The current Dauphin County Courthouse, located in the Pennsylvania state capital of Harrisburg, is the third such building dedicated to meting out justice. It was completed in 1942 and dedicated the next year. The six-story, Georgia marble building is home to the county’s law library, courtrooms, judge chambers, administrative offices, numerous engraved quotes, etched windows, sculptures, and various works of art. It has been listed on the National Register of Historic Places since 1993.
County’s first county court system was convened in 1785 in a log structure
owned by the town’s founder, John Harris, along Front Street. A new courthouse, the first in the county,
was built between 1792-1799 at the corner of Raspberry (later Court) and Market
Streets. This two-story, brick structure
had two wings that extended from a semi-circular rotunda. This courthouse was razed in 1860 to make way
for a new structure which was completed in 1861. This courthouse featured a large portico,
central bell tower and two courtrooms.
An annex was added in in 1894 which included two additional courtrooms,
judges’ chambers, and a law library. By
the late 1930s this courthouse was deemed obsolete, dilapidated and too small
for the county’s needs. As a result,
plans to build the current courthouse began in earnest in 1938.
hired the architectural firm of Lawrie and Green to work in conjunction with
the state Art Commission and international architect, Paul P. Cret, to design
the current courthouse. They proceeded
to design a structure in a neo-classical revival of the art deco style. The county government decided to relocate
their new courthouse to the corner of Front and Market Streets and removed some
historical structures, to include the William Kelker House which had been home
to the Historical Society of Dauphin County since 1908, in order to do so.
$2.5 million courthouse was dedicated in December of 1943 and was referred to
as a “…showcase of marble, wood and terrazzo” and said to contain “…more words
carved in the stone than any other courthouse in the nation” by retired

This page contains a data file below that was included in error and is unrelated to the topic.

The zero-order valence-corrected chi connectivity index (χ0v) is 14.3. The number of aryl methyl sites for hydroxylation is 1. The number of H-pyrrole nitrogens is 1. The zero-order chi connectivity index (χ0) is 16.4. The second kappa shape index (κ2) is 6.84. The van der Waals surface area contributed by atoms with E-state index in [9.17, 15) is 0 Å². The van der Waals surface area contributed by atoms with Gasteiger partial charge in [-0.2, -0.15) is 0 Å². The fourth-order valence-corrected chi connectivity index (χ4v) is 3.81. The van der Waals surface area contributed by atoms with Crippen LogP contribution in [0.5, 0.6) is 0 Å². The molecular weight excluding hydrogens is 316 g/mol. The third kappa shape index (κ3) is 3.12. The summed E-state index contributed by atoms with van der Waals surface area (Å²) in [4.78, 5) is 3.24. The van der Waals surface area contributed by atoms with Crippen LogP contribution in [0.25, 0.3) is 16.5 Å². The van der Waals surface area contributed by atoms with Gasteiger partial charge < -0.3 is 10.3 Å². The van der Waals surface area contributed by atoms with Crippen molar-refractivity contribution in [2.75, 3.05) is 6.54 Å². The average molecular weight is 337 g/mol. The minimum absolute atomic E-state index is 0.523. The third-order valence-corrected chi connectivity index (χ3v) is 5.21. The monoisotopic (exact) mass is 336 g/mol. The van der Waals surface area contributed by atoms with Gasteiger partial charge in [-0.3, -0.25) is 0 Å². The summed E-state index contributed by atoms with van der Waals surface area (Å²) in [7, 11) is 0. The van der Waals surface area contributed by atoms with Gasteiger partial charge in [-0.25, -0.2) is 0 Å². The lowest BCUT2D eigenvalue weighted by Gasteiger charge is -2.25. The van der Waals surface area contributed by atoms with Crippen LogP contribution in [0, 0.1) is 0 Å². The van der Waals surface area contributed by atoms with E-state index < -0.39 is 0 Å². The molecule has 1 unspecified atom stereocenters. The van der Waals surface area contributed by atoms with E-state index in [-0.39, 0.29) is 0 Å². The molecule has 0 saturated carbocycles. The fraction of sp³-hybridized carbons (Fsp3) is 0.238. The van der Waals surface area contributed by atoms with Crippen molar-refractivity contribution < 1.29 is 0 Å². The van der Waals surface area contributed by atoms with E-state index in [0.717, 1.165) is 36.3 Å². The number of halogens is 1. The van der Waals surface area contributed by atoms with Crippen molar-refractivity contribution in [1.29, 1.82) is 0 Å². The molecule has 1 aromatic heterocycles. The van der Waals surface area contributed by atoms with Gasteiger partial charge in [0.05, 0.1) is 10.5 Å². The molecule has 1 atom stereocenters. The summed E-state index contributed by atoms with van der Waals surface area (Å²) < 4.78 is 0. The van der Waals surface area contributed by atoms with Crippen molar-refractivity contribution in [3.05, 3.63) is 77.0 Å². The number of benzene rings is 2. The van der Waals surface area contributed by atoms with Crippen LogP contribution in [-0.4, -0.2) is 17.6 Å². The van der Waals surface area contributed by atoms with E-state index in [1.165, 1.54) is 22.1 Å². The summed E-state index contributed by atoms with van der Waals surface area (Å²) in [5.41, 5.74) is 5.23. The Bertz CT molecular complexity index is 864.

political science professor Oliver Williams. The Front Street entrance features a large
portico with six, 55-foot pillars and a carved marble seal of Dauphin County
with a Native American on one side and a settler on the other which was created
by New York Sculptor, Paul Jennewein. A
large fountain with a 12-foot, three-ton marble statue of a man with upraised
arm while crushing a monster with his right foot is also stationed at this
entrance. Entitled, “The Triumphant
American,” it symbolizes man’s victory over injustice. The granite steps lead to Dauphin County Room
which features a terrazzo floor with a map of the county incorporated into
it. The map incorporates various colors,
geographical features, townships and places of interest.
Street entrance includes three carved marble figures that represent wisdom,
justice, and mercy and opens to a lobby with walls of Red Numidian marble. Floors two through six are home to the county’s
courtrooms, most paneled in wood such as walnut and Brazilian rosewood. Courtroom #3 is known as the William Penn
room and features numerous quotes attributed to the state’s founder and the
building’s fourth floor houses the law library, eight jury deliberation rooms
and the Lawyers’ Lounge with the following appropriate Shakespearean quote on
its walls, “Do as adversaries do in law, strive mightily, but eat and drink as